Our address:

Ed Newbold
#1 Economy Arcade, 93 Pike Street, Seattle, Washington 98101

Pike Place Market Website:

Pike Place Market

Call the store:

(206) 652 5215

New 520 Tolls: A question, not the DoT’s favorite
8230
post-template-default,single,single-post,postid-8230,single-format-standard,theme-bridge,bridge-core-2.2.2,woocommerce-no-js,ajax_updown_fade,page_not_loaded,boxed,,side_area_uncovered_from_content,overlapping_content,columns-4,qode-child-theme-ver-1.0.0,qode-theme-ver-21.6,qode-theme-bridge,wpb-js-composer js-comp-ver-6.2.0,vc_responsive,elementor-default

New 520 Tolls: A question, not the DoT’s favorite

New 520 Tolls: A question, not the DoT’s favorite

Maybe I’m missing something, but it seems to be very hard to get a certain piece of information about the new tolls being installed on the Highway 520 bridge over Lake Washington. 

What will the collection-efficiency be?  What will it be specifically in the 520 case, and what is it for tolling generally?   By collection-efficiency I mean, what percentage of the money the public pays out in tolls will make it back to the project?

I’ve been casually monitorinig the Times’ articles on the subject and have seen nothing.  I attended a planning meeting of the DoT and asked the question and was referred to promotional literature.  I can ‘t seem to find it with Google.

I ask because that other revenue generator that has come in for such derision lately, the Gas Tax, has a stellar efficiency in the high nineties.  (Think about it: It’s figured in at the pump, it’s hard to cheat or avoid, the gas station does the computational work and paperwork free for the Dept. of Revenue, and the money is in hand.)

By contrast the tolling on 520 involves all kinds of high tech, cameras to photograph cars, transponders that you have to go get, all kinds bureaucracy, the creation of a new class of outlaws, and the cost and revenues of prosecuting them. It’s efficiency must be in the low range of almost any tax.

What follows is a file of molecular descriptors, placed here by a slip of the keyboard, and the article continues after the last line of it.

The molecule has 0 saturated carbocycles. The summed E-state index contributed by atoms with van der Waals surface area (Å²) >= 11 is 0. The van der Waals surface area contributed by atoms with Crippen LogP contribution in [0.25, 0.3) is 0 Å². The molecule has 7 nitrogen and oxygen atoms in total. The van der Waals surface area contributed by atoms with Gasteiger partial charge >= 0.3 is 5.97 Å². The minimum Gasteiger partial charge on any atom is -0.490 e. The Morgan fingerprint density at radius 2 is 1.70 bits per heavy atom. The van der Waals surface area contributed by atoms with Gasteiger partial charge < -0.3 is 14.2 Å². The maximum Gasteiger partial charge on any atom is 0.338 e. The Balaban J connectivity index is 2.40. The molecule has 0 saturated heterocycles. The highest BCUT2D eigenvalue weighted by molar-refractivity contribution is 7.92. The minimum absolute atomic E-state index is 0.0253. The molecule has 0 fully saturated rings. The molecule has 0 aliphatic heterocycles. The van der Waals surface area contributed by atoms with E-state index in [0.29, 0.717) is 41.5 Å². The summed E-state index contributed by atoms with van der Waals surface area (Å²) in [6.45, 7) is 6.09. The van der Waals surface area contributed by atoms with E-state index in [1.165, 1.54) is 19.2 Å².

You’d think that now that Depts of Transportations everywhere are denigrating the gas tax and touting the beauty of tolls, this information would be of interest to the rest of us.

Great Blue Heron over the 520 Bridge from Union Bay, Seattle

A Great Blue Heron flies over the 520 Bridge, viewed from the Union Bay Natural Area in Seattle. Photo by Ed Newbold

I ask because I’m a believer in the gas tax.  It’s a true user-fee, and in these days of concern about pollution, it’s an externality fee.  It’s not broken.  The DoTs don’t like it simply because they can’t get the electorate to raise it.

If the people don’t want to raise the gas tax, that means something.  The DoTs should accept the limit and live within their means, reducing highway projects to make sensible use of the money that’s actually available to them.  Neither the Viaduct tunnel nor 520 is anywhere near funded.  They both need to be reconfigured into something that the DoT can actually afford.

PS.I am working on getting the blog feature to actually work so people can post a comment. My web designer tells me we need to talk first, though, so maybe not til tomorrow.  Thanks for your patience, I’m interested if anyone knows anything about this subject.

No Comments

Post A Comment

This site uses Akismet to reduce spam. Learn how your comment data is processed.